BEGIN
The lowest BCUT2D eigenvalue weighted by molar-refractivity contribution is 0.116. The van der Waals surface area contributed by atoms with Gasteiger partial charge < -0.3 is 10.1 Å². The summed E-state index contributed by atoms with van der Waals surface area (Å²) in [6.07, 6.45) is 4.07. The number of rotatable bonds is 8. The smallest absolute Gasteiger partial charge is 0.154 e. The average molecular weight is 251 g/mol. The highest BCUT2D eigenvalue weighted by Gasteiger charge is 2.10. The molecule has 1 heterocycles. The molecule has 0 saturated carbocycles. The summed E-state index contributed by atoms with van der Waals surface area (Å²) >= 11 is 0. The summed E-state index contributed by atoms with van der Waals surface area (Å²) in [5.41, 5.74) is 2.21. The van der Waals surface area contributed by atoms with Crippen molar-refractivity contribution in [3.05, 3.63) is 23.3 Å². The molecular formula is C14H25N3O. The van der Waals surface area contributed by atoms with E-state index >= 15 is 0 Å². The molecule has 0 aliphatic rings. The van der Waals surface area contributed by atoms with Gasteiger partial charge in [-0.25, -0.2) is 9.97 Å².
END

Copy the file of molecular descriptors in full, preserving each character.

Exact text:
The lowest BCUT2D eigenvalue weighted by molar-refractivity contribution is 0.116. The van der Waals surface area contributed by atoms with Gasteiger partial charge < -0.3 is 10.1 Å². The summed E-state index contributed by atoms with van der Waals surface area (Å²) in [6.07, 6.45) is 4.07. The number of rotatable bonds is 8. The smallest absolute Gasteiger partial charge is 0.154 e. The average molecular weight is 251 g/mol. The highest BCUT2D eigenvalue weighted by Gasteiger charge is 2.10. The molecule has 1 heterocycles. The molecule has 0 saturated carbocycles. The summed E-state index contributed by atoms with van der Waals surface area (Å²) >= 11 is 0. The summed E-state index contributed by atoms with van der Waals surface area (Å²) in [5.41, 5.74) is 2.21. The van der Waals surface area contributed by atoms with Crippen molar-refractivity contribution in [3.05, 3.63) is 23.3 Å². The molecular formula is C14H25N3O. The van der Waals surface area contributed by atoms with E-state index >= 15 is 0 Å². The molecule has 0 aliphatic rings. The van der Waals surface area contributed by atoms with Gasteiger partial charge in [-0.25, -0.2) is 9.97 Å².